This direction runs contrary to the ethos of the Warriors franchise, and as someone who does like playing with a bunch of different characters in these games, I started to chafe at the limitations imposed on which characters I could use in the story mode. The endless dungeon mode is a nice extra (and allows you to play as some of the story’s villains, once unlocked), but as someone who prefers the story mode in the Warriors games for the narrative context, the overall package felt far more limited in scope than I’ve felt from a Warriors game in quite some time.
It is also noteworthy that the game assumes a lot of existing knowledge about Berserk. Many of the levels are introduced and exited with short cut scenes, but while the game runs through the entire narrative of the Berserk series, taking this game’s story mode by itself leaves a lot of gaps that need to be filled, preferably by watching the (utterly brilliant) film trilogy. This is a pity on two levels; firstly, Koei Tecmo’s Arslan, from last year, showed that it’s possible to develop an anime tie-in Warriors game that makes no assumption whatsoever as to the player's familiarity with the material by establishing a proper sense of the narrative from the game itself. Secondly, it’s a pity because Berserk is a property with a particularly potent story to tell, and a game based on Berserk really should be more focused on the narrative. This vision of Berserk loses a lot of its narrative potency because it cuts around it and provides only the most basic of skeletons for narrative context.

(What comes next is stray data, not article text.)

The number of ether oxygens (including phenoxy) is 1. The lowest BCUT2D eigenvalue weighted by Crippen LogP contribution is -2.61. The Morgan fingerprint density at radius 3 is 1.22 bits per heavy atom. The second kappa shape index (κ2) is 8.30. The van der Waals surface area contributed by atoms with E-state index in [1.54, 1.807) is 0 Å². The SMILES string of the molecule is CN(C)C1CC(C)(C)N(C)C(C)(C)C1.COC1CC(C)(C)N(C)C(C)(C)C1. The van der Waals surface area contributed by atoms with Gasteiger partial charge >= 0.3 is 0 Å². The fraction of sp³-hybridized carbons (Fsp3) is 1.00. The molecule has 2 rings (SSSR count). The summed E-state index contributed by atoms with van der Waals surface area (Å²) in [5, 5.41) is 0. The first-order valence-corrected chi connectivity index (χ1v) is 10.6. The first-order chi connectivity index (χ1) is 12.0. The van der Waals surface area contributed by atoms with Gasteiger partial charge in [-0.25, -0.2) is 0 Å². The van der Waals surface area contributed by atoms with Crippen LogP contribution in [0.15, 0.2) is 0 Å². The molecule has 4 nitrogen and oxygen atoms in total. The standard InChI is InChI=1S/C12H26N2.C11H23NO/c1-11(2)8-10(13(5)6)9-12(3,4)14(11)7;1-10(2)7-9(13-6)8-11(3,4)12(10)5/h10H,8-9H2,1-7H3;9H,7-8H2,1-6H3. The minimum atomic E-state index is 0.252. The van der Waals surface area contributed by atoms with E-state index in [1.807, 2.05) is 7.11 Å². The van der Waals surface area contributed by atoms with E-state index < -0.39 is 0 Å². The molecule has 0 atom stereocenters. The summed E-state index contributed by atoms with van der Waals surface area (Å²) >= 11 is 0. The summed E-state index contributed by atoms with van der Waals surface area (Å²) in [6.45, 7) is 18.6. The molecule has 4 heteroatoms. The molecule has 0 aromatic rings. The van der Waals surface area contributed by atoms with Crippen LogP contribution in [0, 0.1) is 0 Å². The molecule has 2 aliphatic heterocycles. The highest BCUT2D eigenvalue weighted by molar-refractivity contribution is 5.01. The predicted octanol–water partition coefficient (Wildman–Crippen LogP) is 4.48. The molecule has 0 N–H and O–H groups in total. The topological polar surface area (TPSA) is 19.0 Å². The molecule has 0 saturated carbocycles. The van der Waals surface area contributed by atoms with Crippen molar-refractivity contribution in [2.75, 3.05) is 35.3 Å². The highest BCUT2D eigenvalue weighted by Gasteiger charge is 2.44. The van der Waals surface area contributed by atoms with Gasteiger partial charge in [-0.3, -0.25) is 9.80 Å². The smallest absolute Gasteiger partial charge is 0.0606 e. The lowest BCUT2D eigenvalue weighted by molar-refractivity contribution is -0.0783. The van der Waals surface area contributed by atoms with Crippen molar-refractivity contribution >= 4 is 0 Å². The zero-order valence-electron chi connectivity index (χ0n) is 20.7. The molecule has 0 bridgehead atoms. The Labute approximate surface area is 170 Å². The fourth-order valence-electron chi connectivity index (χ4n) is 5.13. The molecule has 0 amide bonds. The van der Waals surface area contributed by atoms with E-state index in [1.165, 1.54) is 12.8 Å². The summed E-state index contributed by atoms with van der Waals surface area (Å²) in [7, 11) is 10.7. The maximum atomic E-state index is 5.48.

Assuming that you’re familiar with Berserk, however, what you will enjoy is how effective the developers have been at adjusting the combat system so that it carries the visceral weight of incredibly gory, violent, angsty combat. The basic game still follows the Warriors franchise’s penchant for mass slaughter, where one hero character will rack up thousands of kills by wading through hordes of enemy soldiers as he beelines towards the bosses in each level. Unlike most other Warriors games, where this combat feels light and fast, in Berserk, the slaughters really do feel like slaughters. Guts in particular wields a ridiculously oversized weapon, and with every slow, ponderous swing of the thing he can take out dozens of regular enemies; there’s a sense of great impact and the screen fills with crimson red as he cuts them to pieces. Other playable characters move faster, but all of them are painted red quickly, and all of them have access to the occasional super attack (built up in the same way as in other Warriors games, by landing normal attacks on enemies) that simply rips everything living around them to shreds.